The voices of female Trump supporters at UB


Jennie Gibson said she does not judge Donald Trump’s presidential abilities based on him calling a model “fat” 20 years ago.

Gibson, a sophomore communication major and political science minor, is one woman who will be voting for the Republican presidential candidate on Nov. 8. Democratic candidate Hillary Clinton holds 52 percent of female votes, while Republican candidate Trump holds 39 percent, according to the New York Times. Gibson and other women have decided not to dwell on Trump’s recent comments toward women, but instead focus on his platform.

Despite Trump’s comments on women, there are still women who favor him over Clinton because he doesn’t have a background in politics. Women voters look forward to what a country could look like under Trump – an entrepreneur and businessman.

“I think it’s time that this country be run like a business, a business where America is put first,” said Amanda Rae Geraghty, a graduate student in the nutrition program. “American jobs should be put first, American citizens should be put first and Trump supports that, unlike Clinton.”

Geraghty wore her “Make America Great Again” shirt on campus and said she received many reactions from other students.

“People wouldn’t stop looking at me, they probably didn’t know how to react, so they just stared,” she said.

“I’m With Her” shirts, laptop stickers and backpack buttons in support of Clinton can be found throughout campus, but “Make America Great Again” attire on a female is a rare sight at UB.

Some students said they are scared to publicly support Trump, for fear of being harassed. These students also say they have received backlash from the feminist population.

“If someone was wearing a Bernie shirt or a Hillary shirt, nobody would’ve looked twice, but because it’s Trump and I’m a woman, people feel the need to give me funny looks,” Geraghty said.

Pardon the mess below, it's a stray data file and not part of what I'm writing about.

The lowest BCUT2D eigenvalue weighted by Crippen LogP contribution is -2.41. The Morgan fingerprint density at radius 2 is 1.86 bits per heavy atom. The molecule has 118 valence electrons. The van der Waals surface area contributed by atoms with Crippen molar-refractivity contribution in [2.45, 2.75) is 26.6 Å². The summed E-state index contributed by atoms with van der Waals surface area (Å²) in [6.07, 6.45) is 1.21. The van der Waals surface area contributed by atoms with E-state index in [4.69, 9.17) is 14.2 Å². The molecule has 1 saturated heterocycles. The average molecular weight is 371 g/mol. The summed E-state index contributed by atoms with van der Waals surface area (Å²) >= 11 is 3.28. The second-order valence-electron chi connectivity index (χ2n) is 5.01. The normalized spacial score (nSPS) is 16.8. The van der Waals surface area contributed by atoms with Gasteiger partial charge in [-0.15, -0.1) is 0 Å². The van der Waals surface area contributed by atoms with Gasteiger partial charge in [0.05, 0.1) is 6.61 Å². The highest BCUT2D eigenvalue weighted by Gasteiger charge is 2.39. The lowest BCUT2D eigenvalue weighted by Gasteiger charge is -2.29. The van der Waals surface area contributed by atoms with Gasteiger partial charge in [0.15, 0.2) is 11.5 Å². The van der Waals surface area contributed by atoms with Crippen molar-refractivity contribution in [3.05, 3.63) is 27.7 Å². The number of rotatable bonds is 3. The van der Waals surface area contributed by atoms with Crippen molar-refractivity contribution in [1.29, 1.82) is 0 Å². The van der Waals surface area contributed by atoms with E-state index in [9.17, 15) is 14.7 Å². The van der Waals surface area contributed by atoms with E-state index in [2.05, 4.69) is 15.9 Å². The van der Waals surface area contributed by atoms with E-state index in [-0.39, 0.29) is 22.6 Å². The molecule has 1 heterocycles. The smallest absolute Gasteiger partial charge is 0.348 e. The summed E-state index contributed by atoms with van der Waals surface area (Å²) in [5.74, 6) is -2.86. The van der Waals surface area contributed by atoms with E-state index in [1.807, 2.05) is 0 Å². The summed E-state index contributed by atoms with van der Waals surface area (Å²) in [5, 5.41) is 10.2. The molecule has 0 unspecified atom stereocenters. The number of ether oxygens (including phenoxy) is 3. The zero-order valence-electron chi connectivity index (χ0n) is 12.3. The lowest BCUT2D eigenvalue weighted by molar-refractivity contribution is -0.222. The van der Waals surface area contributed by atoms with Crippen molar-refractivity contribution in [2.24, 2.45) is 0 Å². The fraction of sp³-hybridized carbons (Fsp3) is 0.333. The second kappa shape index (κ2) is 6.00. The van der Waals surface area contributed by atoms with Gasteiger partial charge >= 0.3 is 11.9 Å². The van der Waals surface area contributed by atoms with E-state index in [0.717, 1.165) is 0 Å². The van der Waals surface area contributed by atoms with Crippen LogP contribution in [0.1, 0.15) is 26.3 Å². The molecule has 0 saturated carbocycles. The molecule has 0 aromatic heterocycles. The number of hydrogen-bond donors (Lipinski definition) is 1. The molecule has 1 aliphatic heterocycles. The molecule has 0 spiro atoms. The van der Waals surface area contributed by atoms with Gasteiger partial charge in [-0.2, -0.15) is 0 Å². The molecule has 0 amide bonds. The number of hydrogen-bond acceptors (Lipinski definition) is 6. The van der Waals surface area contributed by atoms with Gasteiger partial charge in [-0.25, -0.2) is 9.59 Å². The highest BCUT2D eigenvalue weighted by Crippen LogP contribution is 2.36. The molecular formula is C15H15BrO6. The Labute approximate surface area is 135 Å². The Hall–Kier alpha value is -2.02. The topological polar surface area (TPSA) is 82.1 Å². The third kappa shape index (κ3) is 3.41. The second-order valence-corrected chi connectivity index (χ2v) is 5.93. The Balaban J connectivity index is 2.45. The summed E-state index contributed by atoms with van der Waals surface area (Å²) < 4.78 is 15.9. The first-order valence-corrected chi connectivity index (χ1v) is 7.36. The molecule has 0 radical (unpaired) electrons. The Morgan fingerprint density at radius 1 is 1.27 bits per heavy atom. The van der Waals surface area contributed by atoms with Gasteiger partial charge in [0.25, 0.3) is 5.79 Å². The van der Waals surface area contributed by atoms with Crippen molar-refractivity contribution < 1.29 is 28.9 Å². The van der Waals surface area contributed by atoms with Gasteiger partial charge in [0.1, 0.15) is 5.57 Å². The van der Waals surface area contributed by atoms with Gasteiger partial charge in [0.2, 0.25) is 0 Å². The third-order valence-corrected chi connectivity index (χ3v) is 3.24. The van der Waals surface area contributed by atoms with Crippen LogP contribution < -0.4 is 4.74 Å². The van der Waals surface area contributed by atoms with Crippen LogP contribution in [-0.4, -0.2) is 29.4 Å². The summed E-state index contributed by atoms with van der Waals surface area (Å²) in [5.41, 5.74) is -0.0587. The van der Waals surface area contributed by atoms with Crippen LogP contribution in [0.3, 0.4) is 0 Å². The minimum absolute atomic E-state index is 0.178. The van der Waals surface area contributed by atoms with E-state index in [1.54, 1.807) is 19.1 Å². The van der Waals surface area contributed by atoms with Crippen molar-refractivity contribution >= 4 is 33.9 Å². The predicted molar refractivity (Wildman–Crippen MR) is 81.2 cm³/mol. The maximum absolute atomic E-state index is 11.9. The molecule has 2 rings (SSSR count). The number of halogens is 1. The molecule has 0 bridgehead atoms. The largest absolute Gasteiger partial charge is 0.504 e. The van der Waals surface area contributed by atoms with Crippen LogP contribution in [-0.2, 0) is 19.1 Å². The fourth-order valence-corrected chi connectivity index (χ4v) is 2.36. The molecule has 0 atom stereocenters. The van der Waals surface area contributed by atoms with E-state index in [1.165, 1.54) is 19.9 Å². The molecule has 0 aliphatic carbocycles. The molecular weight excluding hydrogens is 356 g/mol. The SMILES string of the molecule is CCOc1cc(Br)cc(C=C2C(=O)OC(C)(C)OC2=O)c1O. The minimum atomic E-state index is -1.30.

Women Trump supporters say they are hesitant to voice their opinions on the election in class because they feel the campus is mainly liberal.

Olivia Geraghty, a junior psychology major, says this is an issue while writing a paper on gender for one of her classes. “I have to shape my argument in a more liberal way in order to get a good grade because my professor is very progressive and has taken off points before because my opinions don’t always line up with hers,” Geraghty said.

Trump voters also say that they are voting for Trump because of Clinton’s past performance in office.

Voters, like Gibson, believe that Clinton is only a smaller part of a larger systemic problem in American politics.

“I believe that in order to rid the corruption in D.C., we need to get career politicians, such as Hillary, out of office,” Gibson said. “The reason that the left doesn’t want Trump in office is because they don’t want to give up their control.”

Gibson said Clinton has, “30-plus years more experience lying.”

Despite the struggles female Trump supporters say they face, they don’t plan on shying away from their views.

Mallory Mailen is a staff writer for the features desk and can be reached at